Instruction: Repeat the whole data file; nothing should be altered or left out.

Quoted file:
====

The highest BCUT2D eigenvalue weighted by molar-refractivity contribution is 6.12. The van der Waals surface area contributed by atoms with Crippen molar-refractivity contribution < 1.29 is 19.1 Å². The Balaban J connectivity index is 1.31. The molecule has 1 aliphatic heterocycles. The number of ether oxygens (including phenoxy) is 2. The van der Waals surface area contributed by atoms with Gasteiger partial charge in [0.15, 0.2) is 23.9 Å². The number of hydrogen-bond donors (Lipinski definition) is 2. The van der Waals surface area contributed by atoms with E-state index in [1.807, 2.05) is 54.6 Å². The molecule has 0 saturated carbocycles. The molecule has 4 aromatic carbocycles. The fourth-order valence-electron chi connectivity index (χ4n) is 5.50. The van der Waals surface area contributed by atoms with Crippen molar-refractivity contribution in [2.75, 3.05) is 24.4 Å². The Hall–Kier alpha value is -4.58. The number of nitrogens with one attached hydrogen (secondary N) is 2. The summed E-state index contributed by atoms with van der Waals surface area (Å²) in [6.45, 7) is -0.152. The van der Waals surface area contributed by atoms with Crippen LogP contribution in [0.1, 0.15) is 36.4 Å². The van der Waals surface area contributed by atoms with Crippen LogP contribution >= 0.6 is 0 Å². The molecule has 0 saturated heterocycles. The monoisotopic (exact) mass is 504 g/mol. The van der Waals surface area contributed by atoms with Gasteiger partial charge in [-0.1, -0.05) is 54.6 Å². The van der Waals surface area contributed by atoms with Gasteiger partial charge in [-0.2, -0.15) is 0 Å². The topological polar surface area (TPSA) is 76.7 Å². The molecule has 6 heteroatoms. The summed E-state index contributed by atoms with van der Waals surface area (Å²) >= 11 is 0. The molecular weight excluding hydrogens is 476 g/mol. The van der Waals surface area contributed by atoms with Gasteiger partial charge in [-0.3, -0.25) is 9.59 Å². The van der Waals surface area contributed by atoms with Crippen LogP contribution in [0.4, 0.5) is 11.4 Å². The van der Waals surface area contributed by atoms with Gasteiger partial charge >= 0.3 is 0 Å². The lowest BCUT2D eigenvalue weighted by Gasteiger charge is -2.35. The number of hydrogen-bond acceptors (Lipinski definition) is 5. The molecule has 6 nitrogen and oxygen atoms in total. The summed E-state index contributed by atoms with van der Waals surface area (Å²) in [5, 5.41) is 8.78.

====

The highest BCUT2D eigenvalue weighted by molar-refractivity contribution is 6.12. The van der Waals surface area contributed by atoms with Crippen molar-refractivity contribution < 1.29 is 19.1 Å². The Balaban J connectivity index is 1.31. The molecule has 1 aliphatic heterocycles. The number of ether oxygens (including phenoxy) is 2. The van der Waals surface area contributed by atoms with Gasteiger partial charge in [0.15, 0.2) is 23.9 Å². The number of hydrogen-bond donors (Lipinski definition) is 2. The van der Waals surface area contributed by atoms with E-state index in [1.807, 2.05) is 54.6 Å². The molecule has 0 saturated carbocycles. The molecule has 4 aromatic carbocycles. The fourth-order valence-electron chi connectivity index (χ4n) is 5.50. The van der Waals surface area contributed by atoms with Crippen molar-refractivity contribution in [2.75, 3.05) is 24.4 Å². The Hall–Kier alpha value is -4.58. The number of nitrogens with one attached hydrogen (secondary N) is 2. The summed E-state index contributed by atoms with van der Waals surface area (Å²) in [6.45, 7) is -0.152. The van der Waals surface area contributed by atoms with Crippen LogP contribution in [0.1, 0.15) is 36.4 Å². The van der Waals surface area contributed by atoms with Crippen LogP contribution >= 0.6 is 0 Å². The molecule has 0 saturated heterocycles. The monoisotopic (exact) mass is 504 g/mol. The van der Waals surface area contributed by atoms with Gasteiger partial charge in [-0.1, -0.05) is 54.6 Å². The van der Waals surface area contributed by atoms with Gasteiger partial charge in [-0.2, -0.15) is 0 Å². The topological polar surface area (TPSA) is 76.7 Å². The molecule has 6 heteroatoms. The summed E-state index contributed by atoms with van der Waals surface area (Å²) >= 11 is 0. The molecular weight excluding hydrogens is 476 g/mol. The van der Waals surface area contributed by atoms with Gasteiger partial charge in [-0.3, -0.25) is 9.59 Å². The van der Waals surface area contributed by atoms with Crippen LogP contribution in [0.4, 0.5) is 11.4 Å². The van der Waals surface area contributed by atoms with Gasteiger partial charge >= 0.3 is 0 Å². The lowest BCUT2D eigenvalue weighted by Gasteiger charge is -2.35. The number of hydrogen-bond acceptors (Lipinski definition) is 5. The molecule has 6 nitrogen and oxygen atoms in total. The summed E-state index contributed by atoms with van der Waals surface area (Å²) in [5, 5.41) is 8.78.